By: Rachel Root
At the start of my senior year at Kansas State University, I remember preparing for what would likely be my last career fair on campus. I would be graduating with a B.S. in Chemical Engineering in less than ten months, and it was crucial that I make a list of companies I was interested in speaking with prior to the 2-day event. That summer, I had completed an internship that focused on technical design. Although I enjoyed the experience, I found the 9 to 5 schedule of desk work unsatisfying, and it left me discouraged. I knew I wanted to lead teams, and to have the opportunity to work in a hands–on environment; I wanted more than a desk job. One of my classmates recommended I investigate career options in manufacturing and operations. She described how her summer internship sold her on the daily fast-paced and challenging atmosphere. I knew a technically challenging role, with the chance to lead teams, excited me. So, I mapped in as many manufacturing companies as I could into my career fair plan. This was going to be my path.
At the career fair I visited the PepsiCo booth and after a great conversation with PepsiCo representatives, I was confident that Pepsi had everything I was looking for in terms of the hands-on and team-centered career. I sought out to learn more about the leadership opportunities, how I could apply my engineering degree, and opportunities for professional growth. Between my conversations with the employees at the career fair and my interviews with Pepsi leadership, I was thrilled to accept a full time offer at the Pepsi Beverages plant in Burnsville, MN.
Fast-forward, my first week at PepsiCo was exactly as I had hoped for and I jumped right in with a sense of excitement. I was introduced to the manufacturing floor and began learning from the experts who have been making beverages for decades. I learned quickly that my engineering degree would be my foundation of understanding processes, procedures, and supply chain. As I navigated my first role, I learned how important it is to work alongside your team, to listen with focus and intent, and to commit to a group effort. I also joined PepsiCo’s Women in Operations (WIO). WIO’s mission is to “encourage and educate women to empower themselves to take ownership of the manufacturing professional journey and take PepsiCo to the next level.” After joining, I was given a mentor and introduced to women with years of manufacturing experience and advice. By the end of my first year with PepsiCo, I had a network of support and was accepting a promotion into my next role within the company.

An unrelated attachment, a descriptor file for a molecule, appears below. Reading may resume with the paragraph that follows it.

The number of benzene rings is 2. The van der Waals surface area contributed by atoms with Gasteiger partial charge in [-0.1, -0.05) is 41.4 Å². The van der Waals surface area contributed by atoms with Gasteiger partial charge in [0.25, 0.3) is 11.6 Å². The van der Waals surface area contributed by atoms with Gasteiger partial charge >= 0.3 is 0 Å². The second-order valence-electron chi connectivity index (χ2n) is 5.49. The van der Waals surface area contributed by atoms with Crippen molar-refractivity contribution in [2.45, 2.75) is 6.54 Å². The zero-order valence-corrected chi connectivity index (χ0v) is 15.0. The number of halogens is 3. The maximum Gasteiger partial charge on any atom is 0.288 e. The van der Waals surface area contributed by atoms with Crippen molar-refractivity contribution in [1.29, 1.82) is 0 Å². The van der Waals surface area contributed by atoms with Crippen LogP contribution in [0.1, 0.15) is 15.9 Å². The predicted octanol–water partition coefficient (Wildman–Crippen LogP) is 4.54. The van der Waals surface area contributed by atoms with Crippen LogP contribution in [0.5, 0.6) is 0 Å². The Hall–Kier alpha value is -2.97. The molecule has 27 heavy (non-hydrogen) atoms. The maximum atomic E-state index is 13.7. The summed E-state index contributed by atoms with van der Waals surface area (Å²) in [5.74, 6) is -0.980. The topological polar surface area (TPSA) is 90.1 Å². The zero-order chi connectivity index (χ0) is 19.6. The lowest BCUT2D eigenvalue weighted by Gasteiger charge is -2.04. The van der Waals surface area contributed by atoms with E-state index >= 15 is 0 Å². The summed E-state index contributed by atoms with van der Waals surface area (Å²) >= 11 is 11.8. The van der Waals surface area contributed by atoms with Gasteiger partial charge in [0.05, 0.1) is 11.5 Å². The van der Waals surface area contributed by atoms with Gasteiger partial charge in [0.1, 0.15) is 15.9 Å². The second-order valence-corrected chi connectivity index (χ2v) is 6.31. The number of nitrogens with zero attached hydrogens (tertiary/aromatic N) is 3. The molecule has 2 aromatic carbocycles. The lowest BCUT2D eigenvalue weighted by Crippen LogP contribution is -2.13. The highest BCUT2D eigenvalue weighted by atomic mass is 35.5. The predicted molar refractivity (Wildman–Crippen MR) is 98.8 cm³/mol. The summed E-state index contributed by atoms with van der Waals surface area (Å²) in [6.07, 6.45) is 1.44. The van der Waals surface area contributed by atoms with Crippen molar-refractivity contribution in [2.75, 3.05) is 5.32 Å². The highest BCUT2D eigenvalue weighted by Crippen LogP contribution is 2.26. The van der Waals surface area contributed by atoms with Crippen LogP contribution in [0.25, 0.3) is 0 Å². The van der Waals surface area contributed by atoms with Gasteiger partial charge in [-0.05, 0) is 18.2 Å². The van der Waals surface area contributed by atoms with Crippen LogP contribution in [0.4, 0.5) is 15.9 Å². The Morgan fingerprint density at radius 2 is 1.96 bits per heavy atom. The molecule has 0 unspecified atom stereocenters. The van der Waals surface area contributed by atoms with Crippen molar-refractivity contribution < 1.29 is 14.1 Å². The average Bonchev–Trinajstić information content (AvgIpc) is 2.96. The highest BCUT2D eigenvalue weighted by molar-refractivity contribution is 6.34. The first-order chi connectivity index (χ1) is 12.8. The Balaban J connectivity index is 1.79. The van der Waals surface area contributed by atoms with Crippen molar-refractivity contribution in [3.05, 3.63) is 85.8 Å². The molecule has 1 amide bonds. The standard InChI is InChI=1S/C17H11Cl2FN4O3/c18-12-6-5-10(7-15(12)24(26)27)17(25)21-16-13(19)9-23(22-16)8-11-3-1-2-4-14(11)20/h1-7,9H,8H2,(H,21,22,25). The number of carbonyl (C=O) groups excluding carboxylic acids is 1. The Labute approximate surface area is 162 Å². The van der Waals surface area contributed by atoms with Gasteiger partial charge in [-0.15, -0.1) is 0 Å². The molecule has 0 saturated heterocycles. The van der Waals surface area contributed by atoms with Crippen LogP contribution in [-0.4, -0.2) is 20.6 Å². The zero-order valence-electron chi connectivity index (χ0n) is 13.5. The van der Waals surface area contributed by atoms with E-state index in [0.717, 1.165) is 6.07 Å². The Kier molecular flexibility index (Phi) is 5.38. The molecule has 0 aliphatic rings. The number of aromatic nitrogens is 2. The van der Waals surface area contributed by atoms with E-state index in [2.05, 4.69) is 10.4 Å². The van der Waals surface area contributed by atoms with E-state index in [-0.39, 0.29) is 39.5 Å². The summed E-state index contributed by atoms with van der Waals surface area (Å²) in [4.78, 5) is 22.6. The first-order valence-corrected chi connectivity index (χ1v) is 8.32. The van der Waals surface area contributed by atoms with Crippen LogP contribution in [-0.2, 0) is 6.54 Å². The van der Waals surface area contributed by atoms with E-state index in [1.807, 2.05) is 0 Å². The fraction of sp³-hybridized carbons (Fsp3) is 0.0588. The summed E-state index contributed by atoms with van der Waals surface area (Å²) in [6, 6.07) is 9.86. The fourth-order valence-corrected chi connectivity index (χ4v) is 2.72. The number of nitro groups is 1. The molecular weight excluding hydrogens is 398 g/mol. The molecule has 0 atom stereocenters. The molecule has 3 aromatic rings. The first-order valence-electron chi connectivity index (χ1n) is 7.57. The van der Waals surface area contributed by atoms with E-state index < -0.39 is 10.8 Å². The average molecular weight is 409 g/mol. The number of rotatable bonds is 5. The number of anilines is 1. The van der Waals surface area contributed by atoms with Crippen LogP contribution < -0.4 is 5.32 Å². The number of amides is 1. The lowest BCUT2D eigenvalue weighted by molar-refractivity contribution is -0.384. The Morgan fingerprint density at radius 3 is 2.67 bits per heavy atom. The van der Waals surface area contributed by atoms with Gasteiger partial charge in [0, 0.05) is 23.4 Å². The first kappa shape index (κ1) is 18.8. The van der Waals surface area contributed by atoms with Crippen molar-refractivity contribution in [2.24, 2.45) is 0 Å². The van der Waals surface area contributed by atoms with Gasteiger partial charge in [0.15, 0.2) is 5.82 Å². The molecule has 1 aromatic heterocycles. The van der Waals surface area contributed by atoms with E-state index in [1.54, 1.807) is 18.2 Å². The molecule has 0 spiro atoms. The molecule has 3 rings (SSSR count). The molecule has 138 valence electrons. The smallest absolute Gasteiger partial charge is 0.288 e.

Looking back on my four years with PepsiCo, and as I begin my fourth role and third location with the company, I have been introduced to many facets of PepsiCo’s operations and supply chain and, most importantly for me, been given the early opportunity to lead. Every day has brought on the potential for new challenges, and I have enjoyed making quick yet informed decisions in the fast-paced environment of bottling and canning. During my career with PepsiCo, I have embraced the guidance my parents instilled in me as a child, that “I can do anything I set my mind to”, and I am grateful to work for a company that has believed in me every step of the way. I continue to appreciate the wonderful and inspirational women and leaders I have learned from and collaborated with and look forward to continuing my career in manufacturing at a company I am proud to work for – PepsiCo.
If you’re interested in learning more about career opportunities in Manufacturing or Research & Development at PepsiCo, register here for our Information Session on September 14th. Information about PepsiCo’s virtual career fair on September 21st, along with intern job postings can be found at this link.